Why phobias are natural—and how to overcome them
The best way to deal with irrational fears is to face them head-on and get professional help if you need it, says U of A psychologist.
By BEV BETKOWSKI
Don’t feel bad about having a phobia about public speaking, getting a needle or being near a dog—it’s not you, it’s your brain, says a University of Alberta psychologist.
These fears are natural and there are ways to overcome them, said Janet Caryk, a clinical lecturer in the Faculty of Medicine & Dentistry.
“People blame themselves and think they are weak or inadequate, but there’s absolutely no reason to be embarrassed or ashamed,” said Caryk, who counsels patients in private practice. “It’s neuroscience, it’s not about your personality.”
Phobias are common, occurring in one in every 10 Canadians, according to Health Canada, and rooted in irrational, unexplainable feelings.
Feeling some fear from time to time is normal, but when it starts to interfere in your life, it can turn into an anxiety disorder that brings on panic attacks and other symptoms like a pounding heart, sweaty palms and butterflies in the stomach, Caryk said.
That kind of intense fear sometimes stops people from reaching important goals, like not taking a job because it involves flying.
“It shouldn’t be running your life,” said Caryk.
Some phobias can’t easily be explained, but others are thought to be caused by direct or witnessed trauma, as with a dog bite or, said Caryk, informational experiences.
“After the 9/11 terrorist attack in the U.S., some people developed a significant phobia of flying.”
Some phobic fears, which can also be felt as disgust, are thought to be hard-wired into our brains as an instinctive fight-or-flight response.
“Humans are primed to have some types of phobias because of primitive fear. Fear of loud noise, of falling, of the dark, of snakes, even public speaking, when people are staring at you with neutral expressions. Primitive humans wouldn’t have liked any of this,” said Caryk.
That makes it difficult to deal with phobias logically, she added.
“My smart, competent clients are embarrassed because they can’t figure out why they’re afraid of a teacup dog or of asking a question in class. They keep it a secret, and this is why a lot of people probably don’t come forward to ask for help. But you can’t talk yourself out of an irrational fear.”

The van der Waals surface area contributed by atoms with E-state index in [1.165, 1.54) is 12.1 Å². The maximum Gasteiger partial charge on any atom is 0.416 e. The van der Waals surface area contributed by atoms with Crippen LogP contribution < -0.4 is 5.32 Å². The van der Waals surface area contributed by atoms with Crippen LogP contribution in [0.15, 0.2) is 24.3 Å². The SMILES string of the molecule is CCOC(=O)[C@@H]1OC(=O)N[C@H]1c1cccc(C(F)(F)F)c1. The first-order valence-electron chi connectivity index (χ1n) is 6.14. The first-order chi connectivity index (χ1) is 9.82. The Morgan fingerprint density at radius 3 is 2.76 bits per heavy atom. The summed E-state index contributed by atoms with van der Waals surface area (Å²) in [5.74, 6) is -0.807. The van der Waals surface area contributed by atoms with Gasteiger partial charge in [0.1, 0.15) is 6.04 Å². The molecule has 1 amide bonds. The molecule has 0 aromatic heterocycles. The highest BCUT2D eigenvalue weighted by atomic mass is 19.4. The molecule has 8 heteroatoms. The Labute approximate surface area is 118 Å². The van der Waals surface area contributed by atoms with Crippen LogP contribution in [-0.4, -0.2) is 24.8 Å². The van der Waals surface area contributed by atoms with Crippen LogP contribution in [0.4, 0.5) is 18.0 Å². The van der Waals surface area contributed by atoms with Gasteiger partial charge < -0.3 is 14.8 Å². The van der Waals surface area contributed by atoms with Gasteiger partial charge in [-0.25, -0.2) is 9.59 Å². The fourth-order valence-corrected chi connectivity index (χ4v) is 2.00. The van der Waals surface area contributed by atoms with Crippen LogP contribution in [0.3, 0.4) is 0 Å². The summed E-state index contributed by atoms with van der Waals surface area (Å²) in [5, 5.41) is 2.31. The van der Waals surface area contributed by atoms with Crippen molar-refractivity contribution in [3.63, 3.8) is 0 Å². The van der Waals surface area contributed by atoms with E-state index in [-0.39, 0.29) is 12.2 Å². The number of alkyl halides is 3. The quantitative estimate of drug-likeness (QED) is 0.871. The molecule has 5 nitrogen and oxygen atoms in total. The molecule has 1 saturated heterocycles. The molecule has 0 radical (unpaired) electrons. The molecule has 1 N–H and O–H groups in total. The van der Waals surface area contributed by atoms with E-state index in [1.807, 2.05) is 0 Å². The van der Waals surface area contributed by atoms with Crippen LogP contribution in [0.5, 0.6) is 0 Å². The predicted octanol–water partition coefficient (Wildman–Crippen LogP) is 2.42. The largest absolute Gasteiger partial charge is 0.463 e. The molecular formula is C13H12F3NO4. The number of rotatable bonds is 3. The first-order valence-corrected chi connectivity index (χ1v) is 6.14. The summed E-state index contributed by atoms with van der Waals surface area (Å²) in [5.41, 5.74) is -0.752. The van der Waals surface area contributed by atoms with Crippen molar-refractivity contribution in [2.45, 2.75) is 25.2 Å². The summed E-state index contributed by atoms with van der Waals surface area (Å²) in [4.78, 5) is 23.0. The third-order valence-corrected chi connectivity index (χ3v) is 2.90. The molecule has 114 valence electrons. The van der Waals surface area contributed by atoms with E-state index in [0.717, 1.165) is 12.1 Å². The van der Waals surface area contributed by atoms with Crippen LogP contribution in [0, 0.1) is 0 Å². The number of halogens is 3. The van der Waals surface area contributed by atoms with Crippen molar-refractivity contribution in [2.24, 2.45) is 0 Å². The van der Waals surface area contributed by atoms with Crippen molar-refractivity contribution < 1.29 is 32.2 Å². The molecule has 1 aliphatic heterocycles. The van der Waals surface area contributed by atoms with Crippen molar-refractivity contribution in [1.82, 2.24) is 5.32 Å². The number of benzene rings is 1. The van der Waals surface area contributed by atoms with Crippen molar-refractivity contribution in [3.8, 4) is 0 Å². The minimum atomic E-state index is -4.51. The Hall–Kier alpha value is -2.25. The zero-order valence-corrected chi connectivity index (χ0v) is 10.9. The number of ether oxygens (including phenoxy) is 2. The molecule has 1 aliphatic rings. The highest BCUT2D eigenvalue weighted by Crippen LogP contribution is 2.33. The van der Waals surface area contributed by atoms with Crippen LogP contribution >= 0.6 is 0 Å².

Face your fear
Instead, though it sounds drastic, the answer is to confront the phobia head-on, Caryk said.
Therapy involves reprogramming the primitive part of the brain called the amygdala—two almond-shaped clusters of neurons that process emotions and control the fight-or-flight response.
“To teach that part of the brain to be quiet, you have to move towards the phobic object or situation while you are afraid. It’s not easy therapy, but it makes it real,” Caryk said.
By repeating this exposure therapy, the brain learns to not be afraid.
“It’s learning by association. I have to practise doing the thing I’m afraid of. If I keep avoiding the dog or the high place, I can’t get better, because the brain is not going to learn new information. To get better, you have to stop fighting the fear—you have to accept it.”
Most people can work around mild phobias, she noted.
“Someone who has to give a speech and is dreading it, but will do it, will muddle through.”
But those with extreme phobias—such as a fear of needles that prevents someone from getting needed dental or medical care—should seek professional therapy, said Caryk.
“The more avoidance there is, the more severe it is.”